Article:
Objective-C Data Encapsulation

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All Objective-C programs are composed of the following two fundamental elements:

  • Program statements (code): This is the part of a program that performs actions and they are called methods.

  • Program data: The data is the information of the program which is affected by the program functions.

Encapsulation is an Object-Oriented Programming concept that binds together the data and functions that manipulate the data and that keeps both safe from outside interference and misuse. Data encapsulation led to the important OOP concept of data hiding.

Data encapsulation is a mechanism of bundling the data and the functions that use them, and data abstraction is a mechanism of exposing only the interfaces and hiding the implementation details from the user.

Objective-C supports the properties of encapsulation and data hiding through the creation of user-defined types, called classes. For example:

@interface Adder : NSObject
{
    NSInteger total;
}

- (id)initWithInitialNumber:(NSInteger)initialNumber;

- (void)addNumber:(NSInteger)newNumber;

- (NSInteger)getTotal;

@end

The variable total is private and we cannot access from outside the class. This means that they can be accessed only by other members of the Adder class and not by any other part of your program. This is one way encapsulation is achieved.

Methods inside the interface file are accessible and are public in scope.

There are private methods, which are written with the help of extensions, which we will learn in upcoming chapters.

Data Encapsulation Example:

Any Objective-C program where you implement a class with public and private members variables is an example of data encapsulation and data abstraction. Consider the following example:

#import <Foundation/Foundation.h>

@interface Adder : NSObject
{
    NSInteger total;
}

- (id)initWithInitialNumber:(NSInteger)initialNumber;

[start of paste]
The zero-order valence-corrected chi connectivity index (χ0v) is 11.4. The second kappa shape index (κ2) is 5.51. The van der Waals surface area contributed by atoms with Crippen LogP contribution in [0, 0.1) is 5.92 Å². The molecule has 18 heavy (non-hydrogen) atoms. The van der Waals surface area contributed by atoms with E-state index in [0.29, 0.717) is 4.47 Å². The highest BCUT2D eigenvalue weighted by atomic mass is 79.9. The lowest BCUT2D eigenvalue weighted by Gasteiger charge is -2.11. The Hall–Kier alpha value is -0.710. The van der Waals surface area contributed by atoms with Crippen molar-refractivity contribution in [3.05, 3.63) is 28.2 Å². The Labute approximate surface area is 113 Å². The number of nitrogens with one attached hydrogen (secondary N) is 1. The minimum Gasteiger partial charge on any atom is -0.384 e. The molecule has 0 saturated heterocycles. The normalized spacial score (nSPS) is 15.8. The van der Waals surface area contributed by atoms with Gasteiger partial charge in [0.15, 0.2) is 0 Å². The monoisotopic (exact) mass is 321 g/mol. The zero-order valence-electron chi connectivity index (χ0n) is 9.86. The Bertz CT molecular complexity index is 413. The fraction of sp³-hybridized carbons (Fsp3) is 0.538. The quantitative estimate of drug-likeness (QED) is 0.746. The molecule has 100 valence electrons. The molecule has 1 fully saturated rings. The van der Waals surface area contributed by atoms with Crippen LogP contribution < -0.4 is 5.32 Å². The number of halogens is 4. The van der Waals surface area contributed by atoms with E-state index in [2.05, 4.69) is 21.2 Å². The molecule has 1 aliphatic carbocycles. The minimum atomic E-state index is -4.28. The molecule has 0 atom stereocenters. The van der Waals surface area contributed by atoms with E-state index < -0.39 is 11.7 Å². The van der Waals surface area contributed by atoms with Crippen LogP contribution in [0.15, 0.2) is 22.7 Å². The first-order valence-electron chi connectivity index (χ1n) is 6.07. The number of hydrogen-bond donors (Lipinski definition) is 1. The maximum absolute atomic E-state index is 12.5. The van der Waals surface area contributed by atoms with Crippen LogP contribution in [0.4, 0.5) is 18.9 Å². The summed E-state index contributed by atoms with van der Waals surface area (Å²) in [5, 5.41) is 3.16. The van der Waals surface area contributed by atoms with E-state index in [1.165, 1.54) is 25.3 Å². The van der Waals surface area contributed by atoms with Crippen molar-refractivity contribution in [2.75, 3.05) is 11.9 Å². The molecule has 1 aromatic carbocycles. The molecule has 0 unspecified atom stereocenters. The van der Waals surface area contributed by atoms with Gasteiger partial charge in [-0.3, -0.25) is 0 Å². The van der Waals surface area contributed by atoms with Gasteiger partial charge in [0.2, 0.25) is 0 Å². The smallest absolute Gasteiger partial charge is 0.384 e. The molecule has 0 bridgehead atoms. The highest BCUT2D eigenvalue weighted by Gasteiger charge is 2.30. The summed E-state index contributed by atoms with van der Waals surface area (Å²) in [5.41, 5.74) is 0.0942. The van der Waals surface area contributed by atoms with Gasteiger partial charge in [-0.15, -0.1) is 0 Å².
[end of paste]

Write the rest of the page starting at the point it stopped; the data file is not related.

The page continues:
- (void)addNumber:(NSInteger)newNumber;

- (NSInteger)getTotal;

@end

@implementation Adder

-(id)initWithInitialNumber:(NSInteger)initialNumber{
    total = initialNumber;
    return self;
}

- (void)addNumber:(NSInteger)newNumber{
    total = total + newNumber;
}

- (NSInteger)getTotal{
    return total;
}

@end

int main(int argc, const char * argv[])
{
    NSAutoreleasePool * pool = [[NSAutoreleasePool alloc] init];        
    Adder *adder = [[Adder alloc]initWithInitialNumber:10];
    [adder addNumber:5];
    [adder addNumber:4];
    NSLog(@"The total is %ld",[adder getTotal]);
    [pool drain];
    return 0;
}

When the above code is compiled and executed, it produces the following result:

2013-09-22 21:17:30.485 DataEncapsulation[317:303] The total is 19

Above class adds numbers together and returns the sum. The public members addNum and getTotal are the interfaces to the outside world and a user needs to know them to use the class. The private member total is something that is hidden from the outside world, but is needed for the class to operate properly.

Designing Strategy:

Most of us have learned through bitter experience to make class members private by default unless we really need to expose them. That's just good encapsulation.

It's important to understand data encapsulation since it's one of the core features of all Object-Oriented Programming (OOP) languages including Objective-C.



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